Tree Identification 101: What You Need to Know

Despite being gigantic, trees can be surprisingly difficult to identify. While tree identification might be easier than grass identification, it’s no walk in the park (…although that might be a good place to practice).

Let’s start with the basics. If you already can tell a maple from an oak, you might find this article a bit too introductory. But if you can’t tell a cedar from a chestnut, this article is for you.

 

Tree Identification 101: What Counts as a Tree?

 

Unlike other groups in biology like whales or palms, trees aren’t all related in the same way. The term “tree” can be defined in several different ways. Generally, it means a tall, woody plant with a single stalk and supporting branches.

Different definitions may or may not include things like banana plants, bamboo, tree ferns, and palms.

Trees have evolved several different times, meaning there’s a huge variety in this group. Generally, trees are separated from shrubs on the basis of height and number of stems. Shrubs generally have several stem, whereas trees should have a single stalk.

Now that you’re sure that you’re looking at a tree, it’s time to narrow down things a bit further.

 

Evergreen or Deciduous? The Two Main Types of Trees

 

Trees are broadly divided into two main types that are important for identifying them. Evergreen trees have leaves that last all year long, while deciduous trees lose their leaves periodically. Deciduous trees go dormant for a period of the year while they’re leafless.

Most conifers (trees with needles) are evergreen. In general, then, if you find a tree with needles it’s evergreen. If you find a tree with “leafy” leaves or without leaves for part of the year, it’s deciduous.

In the tropics, deciduous trees will drop their leaves during periods of drought. This means that they may drop their leaves intermittently rather than on an annual schedule, and just some trees may drop at a given time.

There are some exceptions to these rules. The tamarac is both deciduous and coniferous – it has needles, but it drops them in the fall. If you looked at a tamarac in January, you might not realize that it actually has needles in the summer!

Evergreen trees include:

  • Pines
  • Spruces
  • Cedars
  • Hemlocks

Deciduous trees include:

  • Oaks
  • Maples
  • Beeches
  • Birches
  • Elms
  • Aspens

Once you know whether a tree is evergreen or deciduous, you can start narrowing down the options for what it actually is.

 

Narrow Down by Location

 

It’s impossible to cover every single species of tree in the world in this article. If you’re trying to identify a given tree, knowing where you are is an incredibly important next step.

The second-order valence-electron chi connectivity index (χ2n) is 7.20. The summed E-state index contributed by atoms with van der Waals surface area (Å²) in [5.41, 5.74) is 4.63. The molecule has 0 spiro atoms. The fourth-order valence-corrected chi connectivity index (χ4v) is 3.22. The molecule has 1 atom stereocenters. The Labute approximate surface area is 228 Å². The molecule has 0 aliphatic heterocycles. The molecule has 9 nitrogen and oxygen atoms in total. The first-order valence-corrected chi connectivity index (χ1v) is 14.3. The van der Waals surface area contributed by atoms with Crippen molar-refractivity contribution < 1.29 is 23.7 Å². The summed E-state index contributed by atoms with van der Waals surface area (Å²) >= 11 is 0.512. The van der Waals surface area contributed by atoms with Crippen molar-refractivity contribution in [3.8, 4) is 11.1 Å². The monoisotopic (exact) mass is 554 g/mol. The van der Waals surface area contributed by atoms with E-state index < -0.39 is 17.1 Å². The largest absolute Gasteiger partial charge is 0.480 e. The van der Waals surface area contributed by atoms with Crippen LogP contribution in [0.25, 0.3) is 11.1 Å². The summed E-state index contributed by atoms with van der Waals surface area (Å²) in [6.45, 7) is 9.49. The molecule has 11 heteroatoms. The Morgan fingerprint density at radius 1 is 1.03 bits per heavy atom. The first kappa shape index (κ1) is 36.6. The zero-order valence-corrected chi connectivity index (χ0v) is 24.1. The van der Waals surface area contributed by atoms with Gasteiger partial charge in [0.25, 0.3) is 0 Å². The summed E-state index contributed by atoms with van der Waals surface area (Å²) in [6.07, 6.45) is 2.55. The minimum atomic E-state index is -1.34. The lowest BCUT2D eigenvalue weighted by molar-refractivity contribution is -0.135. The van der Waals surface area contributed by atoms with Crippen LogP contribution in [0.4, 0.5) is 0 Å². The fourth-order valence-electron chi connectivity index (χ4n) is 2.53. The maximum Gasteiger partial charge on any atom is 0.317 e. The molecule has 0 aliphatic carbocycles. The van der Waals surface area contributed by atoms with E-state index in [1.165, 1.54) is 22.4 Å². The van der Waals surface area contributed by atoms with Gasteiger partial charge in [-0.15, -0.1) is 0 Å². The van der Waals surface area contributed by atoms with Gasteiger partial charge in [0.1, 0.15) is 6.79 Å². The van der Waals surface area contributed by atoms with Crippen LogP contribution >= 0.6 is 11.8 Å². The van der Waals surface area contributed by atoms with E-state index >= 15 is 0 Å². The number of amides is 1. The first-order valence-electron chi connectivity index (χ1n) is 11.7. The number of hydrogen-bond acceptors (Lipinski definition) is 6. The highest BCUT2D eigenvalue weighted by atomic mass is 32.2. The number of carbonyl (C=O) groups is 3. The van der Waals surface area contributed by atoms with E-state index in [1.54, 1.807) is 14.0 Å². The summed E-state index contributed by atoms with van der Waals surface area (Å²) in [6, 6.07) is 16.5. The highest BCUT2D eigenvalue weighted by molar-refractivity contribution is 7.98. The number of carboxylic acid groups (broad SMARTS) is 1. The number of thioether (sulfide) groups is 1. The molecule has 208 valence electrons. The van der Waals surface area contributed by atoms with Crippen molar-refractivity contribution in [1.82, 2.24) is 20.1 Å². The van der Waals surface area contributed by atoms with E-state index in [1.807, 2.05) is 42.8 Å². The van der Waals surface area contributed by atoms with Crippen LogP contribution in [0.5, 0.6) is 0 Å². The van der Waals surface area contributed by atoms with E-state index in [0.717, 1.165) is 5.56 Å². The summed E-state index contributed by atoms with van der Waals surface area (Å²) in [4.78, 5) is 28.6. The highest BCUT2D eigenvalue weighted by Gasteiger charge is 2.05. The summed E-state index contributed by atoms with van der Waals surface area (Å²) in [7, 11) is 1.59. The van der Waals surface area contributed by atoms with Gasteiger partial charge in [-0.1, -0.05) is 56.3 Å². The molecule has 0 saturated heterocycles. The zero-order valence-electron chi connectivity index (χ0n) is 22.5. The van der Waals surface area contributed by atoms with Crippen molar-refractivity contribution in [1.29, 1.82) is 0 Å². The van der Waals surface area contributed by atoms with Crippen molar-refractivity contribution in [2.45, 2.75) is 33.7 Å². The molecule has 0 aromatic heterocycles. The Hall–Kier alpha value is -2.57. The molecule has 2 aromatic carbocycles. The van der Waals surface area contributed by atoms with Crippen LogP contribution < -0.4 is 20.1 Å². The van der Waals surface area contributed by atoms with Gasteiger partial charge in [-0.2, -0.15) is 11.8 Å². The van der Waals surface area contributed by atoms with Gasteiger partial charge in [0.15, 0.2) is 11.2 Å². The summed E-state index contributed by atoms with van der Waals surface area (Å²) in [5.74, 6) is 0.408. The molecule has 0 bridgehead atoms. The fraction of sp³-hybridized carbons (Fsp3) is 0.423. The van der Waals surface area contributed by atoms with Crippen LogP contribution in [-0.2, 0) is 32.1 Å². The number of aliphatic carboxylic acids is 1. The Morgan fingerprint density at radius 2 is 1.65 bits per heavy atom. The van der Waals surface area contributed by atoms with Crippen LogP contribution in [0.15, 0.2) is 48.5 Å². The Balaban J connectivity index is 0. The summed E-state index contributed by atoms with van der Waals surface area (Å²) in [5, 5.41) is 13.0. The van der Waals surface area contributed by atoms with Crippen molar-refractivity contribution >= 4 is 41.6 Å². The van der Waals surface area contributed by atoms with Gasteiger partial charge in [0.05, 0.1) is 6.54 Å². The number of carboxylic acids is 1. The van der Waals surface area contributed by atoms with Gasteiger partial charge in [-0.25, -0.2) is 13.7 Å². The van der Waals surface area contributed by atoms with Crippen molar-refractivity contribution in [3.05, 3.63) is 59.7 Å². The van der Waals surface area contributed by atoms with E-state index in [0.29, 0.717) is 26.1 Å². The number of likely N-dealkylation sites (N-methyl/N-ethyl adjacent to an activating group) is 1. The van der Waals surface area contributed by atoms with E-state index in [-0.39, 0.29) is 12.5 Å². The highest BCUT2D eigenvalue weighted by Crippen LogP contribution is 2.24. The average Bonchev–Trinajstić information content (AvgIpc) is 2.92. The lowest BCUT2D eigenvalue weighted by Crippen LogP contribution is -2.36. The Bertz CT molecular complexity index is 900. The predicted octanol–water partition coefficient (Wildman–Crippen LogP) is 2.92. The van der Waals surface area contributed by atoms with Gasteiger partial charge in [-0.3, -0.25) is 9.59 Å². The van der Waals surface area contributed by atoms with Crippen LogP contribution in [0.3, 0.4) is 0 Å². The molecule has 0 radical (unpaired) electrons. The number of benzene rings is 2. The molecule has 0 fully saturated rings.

For example, it’s much easier to identify “evergreens of Wisconsin” or “deciduous trees of Spain” than just sifting through all of the evergreens in the world.

Go a bit beyond just geographic location for better results. Are you on a mountain? In a prairie? Near a river? The micro-ecosystem around you can give important clues to what you’re looking at.

For example, there are a lot of evergreen trees native to Colorado. Knowing your elevation is one of the best ways to narrow down whether you’re looking at a ponderosa pine or a piñon pine.

Before you even bother looking closely at the tree, take note of:

  1. Your geographic location.
  2. The elevation.
  3. The surrounding trees (dense forest, sparse forest, prairie or grassland, etc).
  4. The moisture of the soil.
  5. Any nearby water or other large features.

 

Take Note of the Tree’s Characteristics

 

Finally, it’s time to take a hard look at the tree itself. If you don’t have a guidebook, key, or plant identification app with you, that’s OK. Between the location and some basic traits, you often can identify a tree later on.

  • Leaves
    • Are the leaves arranged in groupings? If so, what are the groupings like?
    • How big are the leaves?
    • What shape are the leaves?
    • What are the edges of the leaves like?
    • What color are the leaves? Try to be more specific than just “green.”
    • What are the veins of the leaves like?
  • Bark
    • What color is the bark? Be more specific than just “brown.”
    • Is the bark smooth or rough?
    • How deep are the cracks in the bark?
    • What direction do the cracks run?
    • Is the bark flakey?
    • Does the bark have a scent to it?
    • Is there visible sap?
  • Size and shape
    • Roughly how tall is the tree? Keep in mind you might be looking at a young tree or a tree that’s struggling to reach its full potential.
    • Take a step back. How would you describe the shape of the branching on the tree?
    • Are the branches regular in spacing and direction? Do they grow straight out or curve at all?
  • Flowers, cones, and other reproductive parts
    • If there are any cones, flowers, nuts, seeds, or other odd growths, take note of their size, shape, color, and consistency.

If you’ve got your phone or a camera with you, take photos of the tree. Well-lit photos of leaves and bark are especially helpful for identifying trees.

 

Finding the Species: Tree Identification Complete

 

Finally, it’s time to crack open a guidebook, plant identification app, or key. Unfortunately, we can’t cover all of the plants of the world here to help you out.

But with a combination of a few basic traits and your newfound observational skills, you shouldn’t have much trouble narrowing down your mystery tree to just a few options. If you’re really stuck, be sure to test out the PlantSnap app. If the app can’t identify the tree, we even have experts to help out!

 

 

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